Dare to Dream Big!
Jameisha Brown has a warm smile, but never underestimate her - she is a tenacious fighter.
When only eight years old, Brown was diagnosed with stage three Burkitt’s Lymphoma, a rare and aggressive form of Non-Hodgkin’s Lymphoma. She was not expected to live beyond elementary school. Despite the shock of the diagnosis, she had the care and optimism to win her battle with cancer and came away from the experience feeling that nothing was too great a challenge.
Being a part of Children's Art Project (CAP), helped her thrive. "It was one of a very few moments that I could think about other things. I remember when my first design was published in a children's book in 1999, it was a butterfly. The butterfly didn't have much meaning to me then, but as I grew older I realized I was painting my future. My metamorphosis from cancer patient to cancer survivor!"
Not only did the experience make her the bold, ambitious adult she is, it helped launch her own life’s mission. Brown recalls holding a crying baby who was diagnosed with Retinoblastoma, a cancerous tumor that affects the eye. The tiny child could not be comforted - not because the baby wanted attention or food but because of its relentless suffering. "I looked into her eyes and was speechless," said Brown. "I could only imagine the pain she was feeling. Ever since that moment I could no longer feel sorry for myself. I encountered a countless number of terminally ill patients. I knew I had to do something to fight."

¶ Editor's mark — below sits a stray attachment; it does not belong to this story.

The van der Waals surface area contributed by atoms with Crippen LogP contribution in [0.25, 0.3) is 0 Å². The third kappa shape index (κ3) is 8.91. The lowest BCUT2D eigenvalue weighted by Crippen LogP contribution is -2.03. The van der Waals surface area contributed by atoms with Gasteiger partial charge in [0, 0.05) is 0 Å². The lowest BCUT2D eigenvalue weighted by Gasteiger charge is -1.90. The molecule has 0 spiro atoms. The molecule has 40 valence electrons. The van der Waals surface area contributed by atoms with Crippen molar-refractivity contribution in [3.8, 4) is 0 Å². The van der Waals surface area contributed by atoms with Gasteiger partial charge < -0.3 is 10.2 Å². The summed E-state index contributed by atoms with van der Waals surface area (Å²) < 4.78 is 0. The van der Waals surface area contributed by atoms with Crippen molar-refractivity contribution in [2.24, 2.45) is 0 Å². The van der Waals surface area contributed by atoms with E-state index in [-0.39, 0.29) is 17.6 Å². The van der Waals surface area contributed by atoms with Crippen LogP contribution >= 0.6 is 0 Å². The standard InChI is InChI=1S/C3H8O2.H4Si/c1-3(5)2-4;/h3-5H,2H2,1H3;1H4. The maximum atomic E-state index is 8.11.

As the president and health fair coordinator of the UH Collegiate Cancer Council, Brown has worked tirelessly and thoughtfully to improve lives. Her leadership led the organization to win multiple awards including “Organization of the Year” at the 27th Annual Campus Leadership Reception.
Brown credits multiple faculty members that have made a significant impact on her life. She is thankful for their support and encouragement of her many health endeavors in the UH community and the guidance that has facilitated her professional growth. "Often times, during what was intended to be a brief office visit led to an hour-long conversation with snacks and coffee," said Brown. "I am quite sure those professional relationships will continue to blossom beyond graduation."
After graduation, she will pursue an advanced degree to further her capacity to promote health. She hopes to eliminate health disparities by serving communities with disproportionately low access to essential resources. She is also interested in behavioral health research. With the knowledge acquired from her education and extracurricular involvement at UH, Brown plans to transform public health through education, advocacy and the prevention of disease, one community at a time.
Her advice to her fellow students mirrors her life lessons. "Never allow the challenges you may face in life to restrict your potential of living a full and bright future, said Brown. "Dare to dream big, and be relentless in your pursuit of making those dreams a reality."
To learn more about Brown’s journey, read an essay she wrote in high school about her experiences battling cancer with the MD Anderson Cancer Center.